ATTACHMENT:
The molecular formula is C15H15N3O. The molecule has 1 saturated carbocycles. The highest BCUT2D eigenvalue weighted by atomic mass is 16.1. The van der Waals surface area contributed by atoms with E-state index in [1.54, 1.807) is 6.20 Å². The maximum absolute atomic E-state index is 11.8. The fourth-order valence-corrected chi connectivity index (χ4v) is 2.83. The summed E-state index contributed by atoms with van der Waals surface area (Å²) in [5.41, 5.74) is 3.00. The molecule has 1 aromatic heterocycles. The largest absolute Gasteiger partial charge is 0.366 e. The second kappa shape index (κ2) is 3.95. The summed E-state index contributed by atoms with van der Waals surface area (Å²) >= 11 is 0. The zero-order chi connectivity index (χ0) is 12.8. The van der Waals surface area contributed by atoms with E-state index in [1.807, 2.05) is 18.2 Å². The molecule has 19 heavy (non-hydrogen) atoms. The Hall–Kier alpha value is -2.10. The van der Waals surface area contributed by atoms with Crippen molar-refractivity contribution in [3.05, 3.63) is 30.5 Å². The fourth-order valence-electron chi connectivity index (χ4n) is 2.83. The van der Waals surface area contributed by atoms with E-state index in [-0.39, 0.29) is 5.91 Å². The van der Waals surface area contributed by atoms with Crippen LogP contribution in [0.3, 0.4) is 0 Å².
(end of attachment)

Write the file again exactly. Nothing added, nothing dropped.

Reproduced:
The molecular formula is C15H15N3O. The molecule has 1 saturated carbocycles. The highest BCUT2D eigenvalue weighted by atomic mass is 16.1. The van der Waals surface area contributed by atoms with E-state index in [1.54, 1.807) is 6.20 Å². The maximum absolute atomic E-state index is 11.8. The fourth-order valence-corrected chi connectivity index (χ4v) is 2.83. The summed E-state index contributed by atoms with van der Waals surface area (Å²) in [5.41, 5.74) is 3.00. The molecule has 1 aromatic heterocycles. The largest absolute Gasteiger partial charge is 0.366 e. The second kappa shape index (κ2) is 3.95. The summed E-state index contributed by atoms with van der Waals surface area (Å²) >= 11 is 0. The zero-order chi connectivity index (χ0) is 12.8. The van der Waals surface area contributed by atoms with E-state index in [1.807, 2.05) is 18.2 Å². The molecule has 19 heavy (non-hydrogen) atoms. The Hall–Kier alpha value is -2.10. The van der Waals surface area contributed by atoms with Crippen molar-refractivity contribution in [3.05, 3.63) is 30.5 Å². The fourth-order valence-electron chi connectivity index (χ4n) is 2.83. The van der Waals surface area contributed by atoms with E-state index in [-0.39, 0.29) is 5.91 Å². The van der Waals surface area contributed by atoms with Crippen LogP contribution in [0.3, 0.4) is 0 Å².